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The effect of dietary calcium supplementation during pregnancy on hypertensive disorders (HDP) and related problems has been the subject of numerous randomised trials.1 2 The results of these trials were inconsistent and inconclusive. This is not surprising considering that the trials differ in the populations studied (variable rates of HDP, pre-eclampsia), gestational age at enrolment (13–32 weeks), sample size in each group (22–4161) and definition of the reported outcomes. These trials were the subject of two recent reviews that reached different conclusions about the benefits of calcium supplementation during pregnancy.1 2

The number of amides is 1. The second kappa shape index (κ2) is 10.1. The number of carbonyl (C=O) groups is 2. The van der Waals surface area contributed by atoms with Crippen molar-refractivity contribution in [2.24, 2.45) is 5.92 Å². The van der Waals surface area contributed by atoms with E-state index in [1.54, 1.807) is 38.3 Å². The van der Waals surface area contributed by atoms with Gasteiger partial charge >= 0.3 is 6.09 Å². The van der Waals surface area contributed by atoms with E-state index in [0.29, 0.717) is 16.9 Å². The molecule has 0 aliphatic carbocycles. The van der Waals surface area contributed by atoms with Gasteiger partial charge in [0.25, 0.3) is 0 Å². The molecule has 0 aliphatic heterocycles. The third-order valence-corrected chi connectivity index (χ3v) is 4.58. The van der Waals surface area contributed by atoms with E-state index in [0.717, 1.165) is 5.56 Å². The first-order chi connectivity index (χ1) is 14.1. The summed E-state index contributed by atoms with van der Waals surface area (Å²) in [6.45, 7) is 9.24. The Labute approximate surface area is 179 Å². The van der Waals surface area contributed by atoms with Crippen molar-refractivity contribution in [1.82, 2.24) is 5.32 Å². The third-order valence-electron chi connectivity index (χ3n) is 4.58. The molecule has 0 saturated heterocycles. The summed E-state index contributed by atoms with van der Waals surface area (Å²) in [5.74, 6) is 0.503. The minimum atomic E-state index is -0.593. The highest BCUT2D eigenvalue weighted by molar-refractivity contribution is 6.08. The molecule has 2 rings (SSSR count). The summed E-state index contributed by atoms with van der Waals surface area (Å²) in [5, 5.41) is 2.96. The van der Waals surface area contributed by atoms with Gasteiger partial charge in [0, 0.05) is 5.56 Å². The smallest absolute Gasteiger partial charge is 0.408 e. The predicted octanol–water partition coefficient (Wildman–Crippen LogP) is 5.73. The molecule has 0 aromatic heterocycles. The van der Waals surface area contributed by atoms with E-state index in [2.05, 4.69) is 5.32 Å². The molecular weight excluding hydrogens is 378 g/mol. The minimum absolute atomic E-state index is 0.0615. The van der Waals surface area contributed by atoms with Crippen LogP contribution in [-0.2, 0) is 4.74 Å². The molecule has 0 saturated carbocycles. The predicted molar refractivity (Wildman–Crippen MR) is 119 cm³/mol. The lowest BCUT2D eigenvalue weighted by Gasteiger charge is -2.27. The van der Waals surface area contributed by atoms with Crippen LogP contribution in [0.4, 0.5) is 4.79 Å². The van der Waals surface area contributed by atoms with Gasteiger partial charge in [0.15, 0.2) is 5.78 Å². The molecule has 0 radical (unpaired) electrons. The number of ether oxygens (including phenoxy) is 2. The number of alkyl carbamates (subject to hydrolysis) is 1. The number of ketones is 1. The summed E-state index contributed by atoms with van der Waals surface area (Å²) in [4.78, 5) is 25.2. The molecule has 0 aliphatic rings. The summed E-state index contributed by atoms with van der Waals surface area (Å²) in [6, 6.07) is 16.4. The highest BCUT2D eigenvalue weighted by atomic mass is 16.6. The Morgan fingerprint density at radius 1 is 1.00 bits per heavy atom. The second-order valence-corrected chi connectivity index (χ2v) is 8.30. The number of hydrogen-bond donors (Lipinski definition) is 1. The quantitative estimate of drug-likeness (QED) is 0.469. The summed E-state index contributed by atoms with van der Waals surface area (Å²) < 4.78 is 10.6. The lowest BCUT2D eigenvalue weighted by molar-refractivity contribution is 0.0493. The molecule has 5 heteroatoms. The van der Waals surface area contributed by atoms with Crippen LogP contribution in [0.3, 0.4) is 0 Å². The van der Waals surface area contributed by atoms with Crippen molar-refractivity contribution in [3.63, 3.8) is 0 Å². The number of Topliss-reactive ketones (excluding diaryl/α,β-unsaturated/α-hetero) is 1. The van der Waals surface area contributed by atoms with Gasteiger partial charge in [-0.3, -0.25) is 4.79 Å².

This study was a systematic review of 13 randomised trials comparing calcium supplementation versus placebo during pregnancy. The data source was the Cochrane Pregnancy and Childbirth Groups Trials Register, plus some study authors were contacted. Inclusion criteria were pregnant women at low or average risk and those considered at above-average risk for HDP; women were also stratified on the basis of low baseline dietary calcium intake (<900 mg/day) or adequate intake …
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